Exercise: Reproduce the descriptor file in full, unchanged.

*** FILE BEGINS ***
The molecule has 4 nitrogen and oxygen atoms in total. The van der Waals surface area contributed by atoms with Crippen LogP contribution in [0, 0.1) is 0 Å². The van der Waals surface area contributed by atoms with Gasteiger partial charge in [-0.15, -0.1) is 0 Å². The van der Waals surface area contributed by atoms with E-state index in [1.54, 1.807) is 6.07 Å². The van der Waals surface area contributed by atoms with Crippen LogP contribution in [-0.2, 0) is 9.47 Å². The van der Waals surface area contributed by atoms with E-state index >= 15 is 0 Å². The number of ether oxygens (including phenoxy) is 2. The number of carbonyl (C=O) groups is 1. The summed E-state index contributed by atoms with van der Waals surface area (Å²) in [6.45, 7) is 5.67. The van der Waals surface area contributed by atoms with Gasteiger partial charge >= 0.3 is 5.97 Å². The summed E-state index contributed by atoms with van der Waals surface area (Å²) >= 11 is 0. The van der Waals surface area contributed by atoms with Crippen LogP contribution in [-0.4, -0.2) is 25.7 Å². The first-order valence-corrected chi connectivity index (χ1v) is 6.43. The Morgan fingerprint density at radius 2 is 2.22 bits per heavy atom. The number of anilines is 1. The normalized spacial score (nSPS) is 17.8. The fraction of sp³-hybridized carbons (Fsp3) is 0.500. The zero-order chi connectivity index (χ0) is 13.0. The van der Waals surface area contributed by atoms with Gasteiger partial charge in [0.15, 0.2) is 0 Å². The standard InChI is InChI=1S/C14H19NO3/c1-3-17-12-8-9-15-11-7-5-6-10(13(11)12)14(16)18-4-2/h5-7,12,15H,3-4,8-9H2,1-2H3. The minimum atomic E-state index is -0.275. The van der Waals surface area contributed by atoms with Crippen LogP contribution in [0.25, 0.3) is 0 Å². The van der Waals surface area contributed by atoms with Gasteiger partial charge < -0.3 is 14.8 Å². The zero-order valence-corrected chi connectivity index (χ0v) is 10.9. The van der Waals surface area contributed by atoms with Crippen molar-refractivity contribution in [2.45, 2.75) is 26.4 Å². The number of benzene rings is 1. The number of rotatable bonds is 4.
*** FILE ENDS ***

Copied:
The molecule has 4 nitrogen and oxygen atoms in total. The van der Waals surface area contributed by atoms with Crippen LogP contribution in [0, 0.1) is 0 Å². The van der Waals surface area contributed by atoms with Gasteiger partial charge in [-0.15, -0.1) is 0 Å². The van der Waals surface area contributed by atoms with E-state index in [1.54, 1.807) is 6.07 Å². The van der Waals surface area contributed by atoms with Crippen LogP contribution in [-0.2, 0) is 9.47 Å². The van der Waals surface area contributed by atoms with E-state index >= 15 is 0 Å². The number of ether oxygens (including phenoxy) is 2. The number of carbonyl (C=O) groups is 1. The summed E-state index contributed by atoms with van der Waals surface area (Å²) in [6.45, 7) is 5.67. The van der Waals surface area contributed by atoms with Gasteiger partial charge >= 0.3 is 5.97 Å². The summed E-state index contributed by atoms with van der Waals surface area (Å²) >= 11 is 0. The van der Waals surface area contributed by atoms with Crippen LogP contribution in [-0.4, -0.2) is 25.7 Å². The first-order valence-corrected chi connectivity index (χ1v) is 6.43. The Morgan fingerprint density at radius 2 is 2.22 bits per heavy atom. The number of anilines is 1. The normalized spacial score (nSPS) is 17.8. The fraction of sp³-hybridized carbons (Fsp3) is 0.500. The zero-order chi connectivity index (χ0) is 13.0. The van der Waals surface area contributed by atoms with Gasteiger partial charge in [0.15, 0.2) is 0 Å². The standard InChI is InChI=1S/C14H19NO3/c1-3-17-12-8-9-15-11-7-5-6-10(13(11)12)14(16)18-4-2/h5-7,12,15H,3-4,8-9H2,1-2H3. The minimum atomic E-state index is -0.275. The van der Waals surface area contributed by atoms with Crippen LogP contribution in [0.25, 0.3) is 0 Å². The van der Waals surface area contributed by atoms with Gasteiger partial charge < -0.3 is 14.8 Å². The zero-order valence-corrected chi connectivity index (χ0v) is 10.9. The van der Waals surface area contributed by atoms with Crippen molar-refractivity contribution in [2.45, 2.75) is 26.4 Å². The number of benzene rings is 1. The number of rotatable bonds is 4.